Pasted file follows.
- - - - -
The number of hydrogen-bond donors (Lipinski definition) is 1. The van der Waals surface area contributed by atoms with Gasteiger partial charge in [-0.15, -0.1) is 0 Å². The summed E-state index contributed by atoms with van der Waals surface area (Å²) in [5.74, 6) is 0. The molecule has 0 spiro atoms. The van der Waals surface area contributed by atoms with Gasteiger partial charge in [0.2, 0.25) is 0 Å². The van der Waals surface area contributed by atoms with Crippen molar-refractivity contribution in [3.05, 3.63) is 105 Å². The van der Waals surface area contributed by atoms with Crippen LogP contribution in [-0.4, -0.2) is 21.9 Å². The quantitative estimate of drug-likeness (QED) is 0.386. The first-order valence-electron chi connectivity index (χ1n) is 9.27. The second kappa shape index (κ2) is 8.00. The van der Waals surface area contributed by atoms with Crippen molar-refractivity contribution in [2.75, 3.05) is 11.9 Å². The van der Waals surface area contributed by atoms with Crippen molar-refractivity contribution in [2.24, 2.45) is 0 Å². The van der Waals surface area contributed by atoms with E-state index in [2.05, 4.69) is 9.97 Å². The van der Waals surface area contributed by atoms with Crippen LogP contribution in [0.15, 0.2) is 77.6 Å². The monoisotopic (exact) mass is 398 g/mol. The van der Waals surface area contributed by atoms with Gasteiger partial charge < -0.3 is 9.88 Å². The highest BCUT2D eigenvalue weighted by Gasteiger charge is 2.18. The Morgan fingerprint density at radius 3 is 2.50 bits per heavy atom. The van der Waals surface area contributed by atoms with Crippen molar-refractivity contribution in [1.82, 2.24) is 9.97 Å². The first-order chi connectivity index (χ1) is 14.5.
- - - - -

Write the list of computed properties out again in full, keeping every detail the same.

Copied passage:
The number of hydrogen-bond donors (Lipinski definition) is 1. The van der Waals surface area contributed by atoms with Gasteiger partial charge in [-0.15, -0.1) is 0 Å². The summed E-state index contributed by atoms with van der Waals surface area (Å²) in [5.74, 6) is 0. The molecule has 0 spiro atoms. The van der Waals surface area contributed by atoms with Gasteiger partial charge in [0.2, 0.25) is 0 Å². The van der Waals surface area contributed by atoms with Crippen molar-refractivity contribution in [3.05, 3.63) is 105 Å². The van der Waals surface area contributed by atoms with Crippen LogP contribution in [-0.4, -0.2) is 21.9 Å². The quantitative estimate of drug-likeness (QED) is 0.386. The first-order valence-electron chi connectivity index (χ1n) is 9.27. The second kappa shape index (κ2) is 8.00. The van der Waals surface area contributed by atoms with Crippen molar-refractivity contribution in [2.75, 3.05) is 11.9 Å². The van der Waals surface area contributed by atoms with Crippen molar-refractivity contribution in [2.24, 2.45) is 0 Å². The van der Waals surface area contributed by atoms with E-state index in [2.05, 4.69) is 9.97 Å². The van der Waals surface area contributed by atoms with Crippen LogP contribution in [0.15, 0.2) is 77.6 Å². The monoisotopic (exact) mass is 398 g/mol. The van der Waals surface area contributed by atoms with Gasteiger partial charge < -0.3 is 9.88 Å². The highest BCUT2D eigenvalue weighted by Gasteiger charge is 2.18. The Morgan fingerprint density at radius 3 is 2.50 bits per heavy atom. The van der Waals surface area contributed by atoms with Crippen molar-refractivity contribution in [1.82, 2.24) is 9.97 Å². The first-order chi connectivity index (χ1) is 14.5.